With a general plan, now comes the demolition. First up, will be removal of the seats. Generally, they are mounted to the floor with six bolts through the floor. Two along the wall, one front, and one rear of each seat. Then there are two bolts for each of the walkway legs. Seems straightforward.
Well, I have discovered that there are no lockwashers on the nuts. What is happening is that the bolts … AND the nuts are turning as I attempt to remove them. After many frustrating attempts, I have given in to simply cutting off the bolt heads with an angle grinder. Even this is slow going. The legs, and other seats are just in the way. Unnnngggh!!! Only two seats have been removed in nearly three hours.
Had to take a break. So I looked at the seats, to remove the padding. Pretty easy as it turns out. I just sliced the vinyl underneath along the length of the back, and the vinyl, and its padding slipped off. The seat cushion has two clamps on the front rail, and lifts off when they are unscrewed.
Ok, back to the seat legs …. I got fed up. Getting them disconnected from the wall was almost easy. I could get a socket on top, and wrench on the bottom, they came right off. But the legs at the walkway … I guess they never expected people to need to replace the seats for the life of the bus – thus, no lockwashers.
So rather than fighting with tight quarters, I decided to use the angle grinder and just cut the legs off to move the seats, and worry about the stubs later. Maybe I’ll figure out something.
The difference is huge! Only half hour to pull five seats out. YAY!! progress. Course, as I wrap up this session, there is an idea I want to test. One of the things about this project is the principle of recycling. That means I wanted to find a way to use the seats instead of throwing them away. After some careful measurements a germ of an idea formed.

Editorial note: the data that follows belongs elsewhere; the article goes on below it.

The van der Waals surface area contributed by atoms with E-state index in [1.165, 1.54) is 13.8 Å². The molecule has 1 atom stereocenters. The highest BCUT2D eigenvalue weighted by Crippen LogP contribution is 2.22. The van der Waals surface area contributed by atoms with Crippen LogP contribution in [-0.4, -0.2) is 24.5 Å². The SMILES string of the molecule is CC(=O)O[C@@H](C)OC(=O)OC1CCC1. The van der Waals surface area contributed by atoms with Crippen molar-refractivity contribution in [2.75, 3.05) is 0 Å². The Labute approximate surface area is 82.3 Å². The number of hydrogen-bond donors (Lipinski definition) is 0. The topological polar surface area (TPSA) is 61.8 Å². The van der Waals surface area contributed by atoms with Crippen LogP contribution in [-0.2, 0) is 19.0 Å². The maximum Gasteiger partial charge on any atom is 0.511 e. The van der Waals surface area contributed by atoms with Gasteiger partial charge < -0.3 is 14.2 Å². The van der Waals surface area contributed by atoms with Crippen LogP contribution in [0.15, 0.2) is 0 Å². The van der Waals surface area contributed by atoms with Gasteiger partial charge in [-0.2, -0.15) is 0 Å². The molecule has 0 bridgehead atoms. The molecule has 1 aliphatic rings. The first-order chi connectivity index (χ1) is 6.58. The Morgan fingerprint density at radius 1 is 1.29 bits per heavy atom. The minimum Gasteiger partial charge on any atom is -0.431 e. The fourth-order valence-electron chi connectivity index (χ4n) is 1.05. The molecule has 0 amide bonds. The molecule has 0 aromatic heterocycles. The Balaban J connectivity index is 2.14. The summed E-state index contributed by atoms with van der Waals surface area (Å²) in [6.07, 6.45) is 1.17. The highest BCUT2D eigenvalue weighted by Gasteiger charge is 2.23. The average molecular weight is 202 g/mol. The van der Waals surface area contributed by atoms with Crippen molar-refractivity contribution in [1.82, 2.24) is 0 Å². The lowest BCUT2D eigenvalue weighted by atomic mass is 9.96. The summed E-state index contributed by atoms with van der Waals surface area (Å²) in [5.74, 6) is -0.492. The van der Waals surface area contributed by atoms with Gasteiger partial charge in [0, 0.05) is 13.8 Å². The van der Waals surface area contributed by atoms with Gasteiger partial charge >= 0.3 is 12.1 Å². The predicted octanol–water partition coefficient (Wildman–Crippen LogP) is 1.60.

The height of the seat back is very close to the distance between the chassis rail, and the body-wall. And the body wall has a very convenient lip to hold things. If I could cut the seat frames just right, they would make solid floors, beneath the floor, to support the fish pond, generator, battery racks, and other storage.
So we have to lop off the legs, and part of the support for the seat cushion. Not too difficult with the angle grinder, and a fresh blade. Just real awkward to handle.
With the top of the seat-back resting on the outer wall lip, the legs now rest against the chassis beam. I will drill and bolt to the chassis, and then tack-weld both the chassis, and outer wall to secure them. The seats will become my under-chassis shelf system – a strong framework with no added weight!
Of course, now the challenge is to open up the floor to get access to those legs for drilling, and welding! First step is to remove the rubber, then the 3/4″ plywood to reveal the sheet metal beneath. Measure where the floor joists are, and ……